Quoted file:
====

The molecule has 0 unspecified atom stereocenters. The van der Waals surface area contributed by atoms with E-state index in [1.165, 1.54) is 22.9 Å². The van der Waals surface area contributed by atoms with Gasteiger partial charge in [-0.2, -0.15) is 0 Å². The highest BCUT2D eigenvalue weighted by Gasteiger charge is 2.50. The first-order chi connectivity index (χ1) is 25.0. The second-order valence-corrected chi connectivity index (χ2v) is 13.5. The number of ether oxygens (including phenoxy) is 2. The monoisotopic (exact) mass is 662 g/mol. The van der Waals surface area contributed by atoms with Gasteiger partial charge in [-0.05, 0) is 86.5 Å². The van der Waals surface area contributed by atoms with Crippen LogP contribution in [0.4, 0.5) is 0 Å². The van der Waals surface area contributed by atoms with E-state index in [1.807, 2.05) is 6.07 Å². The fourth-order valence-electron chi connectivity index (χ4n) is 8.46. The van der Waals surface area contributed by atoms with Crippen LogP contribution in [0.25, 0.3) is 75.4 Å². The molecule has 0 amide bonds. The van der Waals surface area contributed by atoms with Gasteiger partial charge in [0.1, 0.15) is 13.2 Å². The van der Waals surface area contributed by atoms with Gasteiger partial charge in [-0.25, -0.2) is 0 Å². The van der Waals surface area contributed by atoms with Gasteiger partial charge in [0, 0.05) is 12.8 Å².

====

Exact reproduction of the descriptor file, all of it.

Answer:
The molecule has 0 unspecified atom stereocenters. The van der Waals surface area contributed by atoms with E-state index in [1.165, 1.54) is 22.9 Å². The van der Waals surface area contributed by atoms with Gasteiger partial charge in [-0.2, -0.15) is 0 Å². The highest BCUT2D eigenvalue weighted by Gasteiger charge is 2.50. The first-order chi connectivity index (χ1) is 25.0. The second-order valence-corrected chi connectivity index (χ2v) is 13.5. The number of ether oxygens (including phenoxy) is 2. The monoisotopic (exact) mass is 662 g/mol. The van der Waals surface area contributed by atoms with Gasteiger partial charge in [-0.05, 0) is 86.5 Å². The van der Waals surface area contributed by atoms with Crippen LogP contribution in [0.4, 0.5) is 0 Å². The van der Waals surface area contributed by atoms with E-state index in [1.807, 2.05) is 6.07 Å². The fourth-order valence-electron chi connectivity index (χ4n) is 8.46. The van der Waals surface area contributed by atoms with Crippen LogP contribution in [0.25, 0.3) is 75.4 Å². The molecule has 0 amide bonds. The van der Waals surface area contributed by atoms with Gasteiger partial charge in [0.1, 0.15) is 13.2 Å². The van der Waals surface area contributed by atoms with Gasteiger partial charge in [-0.25, -0.2) is 0 Å². The van der Waals surface area contributed by atoms with Gasteiger partial charge in [0, 0.05) is 12.8 Å².